Update on Diets and Heart Disease

This is an update to our March Blog regarding diets and heart disease:

In recent years there has been a trend in the pet food industry to produce, market and have pet owners feed grain free diets.  While cats are truly best adapted to a high protein diet, dogs are omnivores who evolved to handle a diet replete with starches. Articles in both American and Science.

It is known that some individual pets have sensitivities to the proteins in grains, just as they can have sensitivities to meat proteins (beef, lamb, and poultry, for example. Nevertheless, grain-free is now a common label on the pet food shelves.  However, in many of those foods, the starchy content of grains (wheat, oats, corn etc.) has often been replaced with other plant products (peas, lentils, chickpeas, potatoes).

Recently there has been a concerning observation among veterinary cardiologists. As described in a recent New York Times article, dogs are developing heart disease specifically a condition called dilated cardiomyopathy. These are dog breeds that don’t typically develop this condition. The common denominator in the history of these dogs seems to be diets that are grain-free. Instead of corn or other grains these diets have higher amounts of legumes or potatoes in them. While these ingredients have been in pet foods for many years, recently they have been in diets at much higher levels. The FDA recently posted an alert.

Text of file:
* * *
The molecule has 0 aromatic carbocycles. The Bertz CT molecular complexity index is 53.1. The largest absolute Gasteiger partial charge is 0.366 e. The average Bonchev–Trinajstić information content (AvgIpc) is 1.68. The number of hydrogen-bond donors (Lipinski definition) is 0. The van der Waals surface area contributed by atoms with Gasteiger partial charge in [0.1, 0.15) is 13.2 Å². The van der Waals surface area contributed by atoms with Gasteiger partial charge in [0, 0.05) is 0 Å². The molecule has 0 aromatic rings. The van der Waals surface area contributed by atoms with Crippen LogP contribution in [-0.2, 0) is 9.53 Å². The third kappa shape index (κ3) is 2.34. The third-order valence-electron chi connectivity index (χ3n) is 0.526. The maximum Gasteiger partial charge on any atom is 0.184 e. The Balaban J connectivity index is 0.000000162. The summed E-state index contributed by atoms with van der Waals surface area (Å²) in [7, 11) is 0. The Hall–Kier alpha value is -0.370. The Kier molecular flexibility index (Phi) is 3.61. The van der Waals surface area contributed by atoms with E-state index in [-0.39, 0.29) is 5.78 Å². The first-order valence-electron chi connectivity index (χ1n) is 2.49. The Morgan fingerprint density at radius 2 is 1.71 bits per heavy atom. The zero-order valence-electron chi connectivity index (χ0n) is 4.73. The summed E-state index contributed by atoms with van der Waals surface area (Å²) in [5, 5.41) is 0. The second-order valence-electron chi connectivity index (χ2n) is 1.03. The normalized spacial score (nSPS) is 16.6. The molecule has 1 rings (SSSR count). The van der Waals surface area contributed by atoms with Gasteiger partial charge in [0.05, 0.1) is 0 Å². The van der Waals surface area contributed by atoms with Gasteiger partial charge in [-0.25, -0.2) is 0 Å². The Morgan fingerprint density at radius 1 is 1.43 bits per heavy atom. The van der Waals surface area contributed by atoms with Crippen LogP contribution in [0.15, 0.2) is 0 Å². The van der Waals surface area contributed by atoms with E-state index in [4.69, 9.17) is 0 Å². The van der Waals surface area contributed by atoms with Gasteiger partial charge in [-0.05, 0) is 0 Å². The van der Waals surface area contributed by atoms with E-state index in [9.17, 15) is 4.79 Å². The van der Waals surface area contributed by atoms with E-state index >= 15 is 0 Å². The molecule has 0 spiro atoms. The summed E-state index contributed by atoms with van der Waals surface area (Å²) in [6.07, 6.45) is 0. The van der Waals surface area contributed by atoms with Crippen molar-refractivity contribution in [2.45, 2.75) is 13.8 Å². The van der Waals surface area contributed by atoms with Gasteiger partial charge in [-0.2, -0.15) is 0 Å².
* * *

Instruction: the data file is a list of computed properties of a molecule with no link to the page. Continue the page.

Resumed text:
More recently, the FDA has released a list of the food brands fed to more than 500 dogs who developed DCM.  The difficulty with this list is that we don’t know the total number of dogs fed these particular diets.  For example, Taste of the Wild was reported to sell 29 million bags from September 2017 to the time of this report (Summer 2019), out of which arose 53 cases of DCM reported by the FDA.  To truly determine “risk”, one needs to have the “denominator”.  If, out of 1000 people, 900 drive Toyotas and 100 drive Subarus, you might find 9 accidents from Toyotas and 1 from a Subaru.  That’s a rate of 1% for each make but it can look like Toyotas are riskier if you don’t know the number of people who drive each make. 

Until we know more, we can advise that it is impossible to understand what the relative risk is for individual dog foods but it may be best to avoid foods containing potatoes and/or legumes and to feed a more balanced ration (which includes grain).

For the most recent FDA information please visit https://www.fda.gov/animal-veterinary/news-events/fda-investigation-potential-link-between-certain-diets-and-canine-dilated-cardiomyopathy